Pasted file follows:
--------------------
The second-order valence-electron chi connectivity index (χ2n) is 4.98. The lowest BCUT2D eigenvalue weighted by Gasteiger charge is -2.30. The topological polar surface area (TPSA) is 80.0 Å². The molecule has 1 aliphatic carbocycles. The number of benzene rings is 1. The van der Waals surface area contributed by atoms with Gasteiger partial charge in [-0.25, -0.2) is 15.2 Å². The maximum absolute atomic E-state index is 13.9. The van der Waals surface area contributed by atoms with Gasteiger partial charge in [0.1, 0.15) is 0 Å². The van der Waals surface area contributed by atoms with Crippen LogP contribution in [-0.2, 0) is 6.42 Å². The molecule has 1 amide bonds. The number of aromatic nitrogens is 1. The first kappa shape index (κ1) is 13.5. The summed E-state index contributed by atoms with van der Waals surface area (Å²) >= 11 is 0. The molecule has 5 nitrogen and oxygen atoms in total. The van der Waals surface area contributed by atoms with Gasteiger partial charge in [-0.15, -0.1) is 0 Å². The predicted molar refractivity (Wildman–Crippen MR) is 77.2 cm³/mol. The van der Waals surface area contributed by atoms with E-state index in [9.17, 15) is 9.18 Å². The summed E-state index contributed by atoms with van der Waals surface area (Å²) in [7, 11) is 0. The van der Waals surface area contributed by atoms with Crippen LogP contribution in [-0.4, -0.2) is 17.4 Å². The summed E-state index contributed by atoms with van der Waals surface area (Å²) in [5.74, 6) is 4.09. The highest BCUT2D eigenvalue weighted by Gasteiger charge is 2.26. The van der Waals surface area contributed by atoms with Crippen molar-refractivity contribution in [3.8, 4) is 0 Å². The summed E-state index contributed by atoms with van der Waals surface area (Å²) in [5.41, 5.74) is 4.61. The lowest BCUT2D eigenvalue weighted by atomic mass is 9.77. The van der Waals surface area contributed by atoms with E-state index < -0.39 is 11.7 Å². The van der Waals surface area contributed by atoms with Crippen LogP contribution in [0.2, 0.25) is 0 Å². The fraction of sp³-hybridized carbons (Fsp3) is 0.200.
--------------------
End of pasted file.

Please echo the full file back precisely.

The second-order valence-electron chi connectivity index (χ2n) is 4.98. The lowest BCUT2D eigenvalue weighted by Gasteiger charge is -2.30. The topological polar surface area (TPSA) is 80.0 Å². The molecule has 1 aliphatic carbocycles. The number of benzene rings is 1. The van der Waals surface area contributed by atoms with Gasteiger partial charge in [-0.25, -0.2) is 15.2 Å². The maximum absolute atomic E-state index is 13.9. The van der Waals surface area contributed by atoms with Gasteiger partial charge in [0.1, 0.15) is 0 Å². The van der Waals surface area contributed by atoms with Crippen LogP contribution in [-0.2, 0) is 6.42 Å². The molecule has 1 amide bonds. The number of aromatic nitrogens is 1. The first kappa shape index (κ1) is 13.5. The summed E-state index contributed by atoms with van der Waals surface area (Å²) >= 11 is 0. The molecule has 5 nitrogen and oxygen atoms in total. The van der Waals surface area contributed by atoms with Gasteiger partial charge in [-0.15, -0.1) is 0 Å². The predicted molar refractivity (Wildman–Crippen MR) is 77.2 cm³/mol. The van der Waals surface area contributed by atoms with E-state index in [9.17, 15) is 9.18 Å². The summed E-state index contributed by atoms with van der Waals surface area (Å²) in [7, 11) is 0. The van der Waals surface area contributed by atoms with Crippen LogP contribution in [-0.4, -0.2) is 17.4 Å². The summed E-state index contributed by atoms with van der Waals surface area (Å²) in [5.74, 6) is 4.09. The highest BCUT2D eigenvalue weighted by Gasteiger charge is 2.26. The van der Waals surface area contributed by atoms with Crippen molar-refractivity contribution in [3.8, 4) is 0 Å². The summed E-state index contributed by atoms with van der Waals surface area (Å²) in [5.41, 5.74) is 4.61. The lowest BCUT2D eigenvalue weighted by atomic mass is 9.77. The van der Waals surface area contributed by atoms with E-state index < -0.39 is 11.7 Å². The van der Waals surface area contributed by atoms with Crippen LogP contribution in [0.2, 0.25) is 0 Å². The fraction of sp³-hybridized carbons (Fsp3) is 0.200.